Federalism and Drug Control

By O'Hear, Michael M. | Vanderbilt Law Review, April 2004 | Go to article overview

Federalism and Drug Control


O'Hear, Michael M., Vanderbilt Law Review


Federalism issues have been neglected in the scholarship on drug control policy. This Article addresses both empirical and normative questions relating to federal-state-local relations in the "war on drugs." Contrary to common views of federal domination and national uniformity, drug control policy actually varies considerably from state to state. State diversity has increased since the mid1990s, when drug reformers began to use the ballot initiative to change state laws. While the federal government has contested these reforms, it has not sought to use its preemption powers to enforce federal preferences.

The Article employs public choice models to explain the current federal role, giving particular attention to the unusual degree of "in-kind" assistance given by federal law enforcement officials to local police agencies. While such in-kind assistance helps to decentralize drug policy making and reduce agency costs, it also undercuts legislative control and public accountability.

Leading theoretical models of federalism support the ideal of decentralized decision making in drug policy. Decentralization encourages policy innovation and enhances overall citizen satisfaction. While prior commentators have not fully appreciated the present degree of decentralization in drug policy, federal-state-local relations are nonetheless in need of reform, particularly to enhance legislative control and public accountability. Accordingly, the Article proposes reforms that are intended to reduce the federal distortion of drug policy debates at the state and local level, subject federal drug enforcement decisions to a greater degree of local political control, and increase the accountability of local law enforcement to local political institutions.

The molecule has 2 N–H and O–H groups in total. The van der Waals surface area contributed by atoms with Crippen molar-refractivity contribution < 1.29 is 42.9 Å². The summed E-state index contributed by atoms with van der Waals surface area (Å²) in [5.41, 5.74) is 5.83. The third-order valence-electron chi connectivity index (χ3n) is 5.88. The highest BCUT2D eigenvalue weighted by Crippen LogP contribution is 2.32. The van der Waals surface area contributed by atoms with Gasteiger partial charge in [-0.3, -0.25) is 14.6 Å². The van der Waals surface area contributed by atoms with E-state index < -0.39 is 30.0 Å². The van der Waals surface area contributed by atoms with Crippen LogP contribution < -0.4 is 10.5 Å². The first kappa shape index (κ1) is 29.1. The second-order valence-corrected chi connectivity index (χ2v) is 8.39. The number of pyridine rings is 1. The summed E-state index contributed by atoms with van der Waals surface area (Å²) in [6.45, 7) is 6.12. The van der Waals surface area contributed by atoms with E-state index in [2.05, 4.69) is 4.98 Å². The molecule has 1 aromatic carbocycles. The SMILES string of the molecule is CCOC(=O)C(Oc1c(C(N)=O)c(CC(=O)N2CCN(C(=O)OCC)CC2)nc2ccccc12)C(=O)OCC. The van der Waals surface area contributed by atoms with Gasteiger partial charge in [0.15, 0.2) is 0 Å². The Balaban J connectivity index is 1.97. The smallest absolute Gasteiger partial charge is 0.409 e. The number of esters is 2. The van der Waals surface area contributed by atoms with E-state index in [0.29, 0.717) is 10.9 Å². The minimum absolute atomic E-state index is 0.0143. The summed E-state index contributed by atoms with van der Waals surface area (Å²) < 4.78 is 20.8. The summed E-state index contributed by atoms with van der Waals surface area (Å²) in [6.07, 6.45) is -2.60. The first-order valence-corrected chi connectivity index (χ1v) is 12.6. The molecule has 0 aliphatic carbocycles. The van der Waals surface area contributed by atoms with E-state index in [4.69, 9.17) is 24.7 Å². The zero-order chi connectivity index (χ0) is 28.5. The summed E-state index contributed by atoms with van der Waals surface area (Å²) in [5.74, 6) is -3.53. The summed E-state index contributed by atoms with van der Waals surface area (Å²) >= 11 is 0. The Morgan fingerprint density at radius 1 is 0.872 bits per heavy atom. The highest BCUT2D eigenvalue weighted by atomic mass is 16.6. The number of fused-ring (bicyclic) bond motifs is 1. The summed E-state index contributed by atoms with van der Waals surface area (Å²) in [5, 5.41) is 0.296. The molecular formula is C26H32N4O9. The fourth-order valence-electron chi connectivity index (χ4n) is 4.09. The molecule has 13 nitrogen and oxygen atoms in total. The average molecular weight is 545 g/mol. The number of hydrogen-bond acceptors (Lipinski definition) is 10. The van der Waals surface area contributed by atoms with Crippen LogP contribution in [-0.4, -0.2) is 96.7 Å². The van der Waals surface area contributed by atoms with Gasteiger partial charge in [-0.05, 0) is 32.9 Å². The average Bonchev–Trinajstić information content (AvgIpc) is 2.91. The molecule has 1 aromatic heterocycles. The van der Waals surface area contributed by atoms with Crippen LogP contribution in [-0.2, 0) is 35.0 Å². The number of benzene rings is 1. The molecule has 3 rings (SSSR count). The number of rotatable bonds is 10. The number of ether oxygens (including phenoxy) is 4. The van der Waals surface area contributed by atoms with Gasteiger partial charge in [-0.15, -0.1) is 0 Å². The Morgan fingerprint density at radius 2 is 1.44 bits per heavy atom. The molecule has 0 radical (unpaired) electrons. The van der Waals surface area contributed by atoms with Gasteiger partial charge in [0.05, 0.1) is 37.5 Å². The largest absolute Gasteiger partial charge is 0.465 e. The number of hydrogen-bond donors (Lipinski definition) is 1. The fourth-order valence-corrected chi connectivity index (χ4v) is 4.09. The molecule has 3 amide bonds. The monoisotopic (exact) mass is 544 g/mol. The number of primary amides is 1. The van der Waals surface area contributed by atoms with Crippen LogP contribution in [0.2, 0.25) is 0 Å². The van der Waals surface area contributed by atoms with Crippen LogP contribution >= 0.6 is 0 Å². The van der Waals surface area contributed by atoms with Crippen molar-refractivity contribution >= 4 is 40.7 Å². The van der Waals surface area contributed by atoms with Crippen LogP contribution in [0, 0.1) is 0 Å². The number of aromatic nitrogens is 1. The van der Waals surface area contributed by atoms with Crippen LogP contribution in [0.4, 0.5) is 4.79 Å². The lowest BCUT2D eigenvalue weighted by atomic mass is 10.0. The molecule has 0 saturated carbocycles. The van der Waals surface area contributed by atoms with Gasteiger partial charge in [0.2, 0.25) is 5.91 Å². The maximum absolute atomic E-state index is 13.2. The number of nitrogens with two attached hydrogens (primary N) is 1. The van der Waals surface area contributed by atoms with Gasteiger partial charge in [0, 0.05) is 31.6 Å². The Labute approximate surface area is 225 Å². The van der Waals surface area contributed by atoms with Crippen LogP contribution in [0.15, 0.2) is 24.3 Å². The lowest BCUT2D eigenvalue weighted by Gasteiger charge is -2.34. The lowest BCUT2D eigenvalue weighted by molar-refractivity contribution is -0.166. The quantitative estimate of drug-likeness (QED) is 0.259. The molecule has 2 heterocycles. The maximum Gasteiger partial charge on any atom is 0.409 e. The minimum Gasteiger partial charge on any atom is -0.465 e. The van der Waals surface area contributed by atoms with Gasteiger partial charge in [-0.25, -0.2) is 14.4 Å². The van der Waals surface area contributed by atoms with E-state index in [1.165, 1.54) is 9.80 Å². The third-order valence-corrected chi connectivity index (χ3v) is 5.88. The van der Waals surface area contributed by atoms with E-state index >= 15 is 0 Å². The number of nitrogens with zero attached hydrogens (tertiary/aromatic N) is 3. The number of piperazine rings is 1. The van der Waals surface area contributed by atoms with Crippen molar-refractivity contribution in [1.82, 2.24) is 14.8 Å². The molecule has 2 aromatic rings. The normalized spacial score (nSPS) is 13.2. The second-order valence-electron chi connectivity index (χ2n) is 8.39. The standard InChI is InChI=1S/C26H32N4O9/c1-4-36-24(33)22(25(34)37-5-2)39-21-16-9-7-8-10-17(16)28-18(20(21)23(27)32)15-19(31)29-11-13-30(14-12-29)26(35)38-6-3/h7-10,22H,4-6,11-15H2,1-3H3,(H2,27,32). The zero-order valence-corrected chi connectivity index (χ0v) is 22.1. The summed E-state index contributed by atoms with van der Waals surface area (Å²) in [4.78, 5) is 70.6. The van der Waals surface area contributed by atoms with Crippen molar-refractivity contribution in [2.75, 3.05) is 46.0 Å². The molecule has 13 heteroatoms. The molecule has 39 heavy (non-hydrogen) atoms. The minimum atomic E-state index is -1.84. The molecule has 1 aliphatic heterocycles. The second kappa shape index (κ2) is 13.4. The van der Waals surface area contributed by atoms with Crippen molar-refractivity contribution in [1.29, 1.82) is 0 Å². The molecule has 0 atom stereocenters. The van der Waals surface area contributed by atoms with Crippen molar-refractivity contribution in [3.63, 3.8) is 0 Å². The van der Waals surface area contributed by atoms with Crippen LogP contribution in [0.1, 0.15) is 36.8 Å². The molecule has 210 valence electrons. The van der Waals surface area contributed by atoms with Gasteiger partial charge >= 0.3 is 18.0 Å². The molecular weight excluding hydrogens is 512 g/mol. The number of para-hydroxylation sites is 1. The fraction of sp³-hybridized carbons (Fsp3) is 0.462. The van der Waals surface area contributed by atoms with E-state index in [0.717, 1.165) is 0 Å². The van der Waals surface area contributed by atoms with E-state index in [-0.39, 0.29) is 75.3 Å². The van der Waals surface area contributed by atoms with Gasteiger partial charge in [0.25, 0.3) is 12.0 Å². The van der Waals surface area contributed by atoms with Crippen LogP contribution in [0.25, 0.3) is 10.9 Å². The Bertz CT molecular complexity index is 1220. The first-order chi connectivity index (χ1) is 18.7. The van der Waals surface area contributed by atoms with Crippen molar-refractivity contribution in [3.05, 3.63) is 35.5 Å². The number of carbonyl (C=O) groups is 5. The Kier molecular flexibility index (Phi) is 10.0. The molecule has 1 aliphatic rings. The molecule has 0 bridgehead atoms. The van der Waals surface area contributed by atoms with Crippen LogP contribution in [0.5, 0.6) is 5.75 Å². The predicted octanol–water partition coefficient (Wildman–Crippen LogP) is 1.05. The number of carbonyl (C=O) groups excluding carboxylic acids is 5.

The American "war on drugs" has given rise to a voluminous body of scholarly literature.1 Commentators have addressed such important topics as the legality of particular drug enforcement practices,2 the effects of the drug war on families3 and minority communities,4 the "rebellion" of skeptical judges and prosecutors,5 and, more fundamentally, the relative merits of punishment, treatment, and legalization.6

Comparatively little work has been done, however, on what would seem a threshold question of utmost importance: which level of government-federal, state, or local-ought to have primacy in making and enforcing drug control policy? Which should have the authority to choose, for instance, whether punishment or treatment of drug users will be emphasized in a particular locale? And what role should the other levels of government play in implementing such a choice?

Within the otherwise abundant drug policy literature, sustained treatments of federal-state-local relations are rare and increasingly dated.7 More than a decade ago, two distinguished commentators offered a critical observation that might apply equally well today: "[L]ittle attention has been paid to level-of-government issues in current drug policy discussions, and the allocations of responsibilities that take place seem haphazardly determined."8 The purpose of this Article is to address these neglected federalism issues in drug policy. A number of recent developments lend a new urgency to sorting out the current "haphazard" allocation of responsibilities. Not only has the Supreme Court revived the specter of constitutional constraints on federal regulatory power,9 but several states have adopted new drug laws that deviate markedly from enforcement oriented federal norms.10 The resulting federal-state conflicts threaten the integrity of national drug policies, generate unnecessary public confusion, and present a risk of real injustice to individuals caught in the middle.

Consider, for instance, the case of Ed Rosenthal. The federal government brought marijuana cultivation charges against Rosenthal in early 2003.11 Rosenthal was, in fact, authorized by the City of Oakland to distribute marijuana for medicinal purposes pursuant to California state law.

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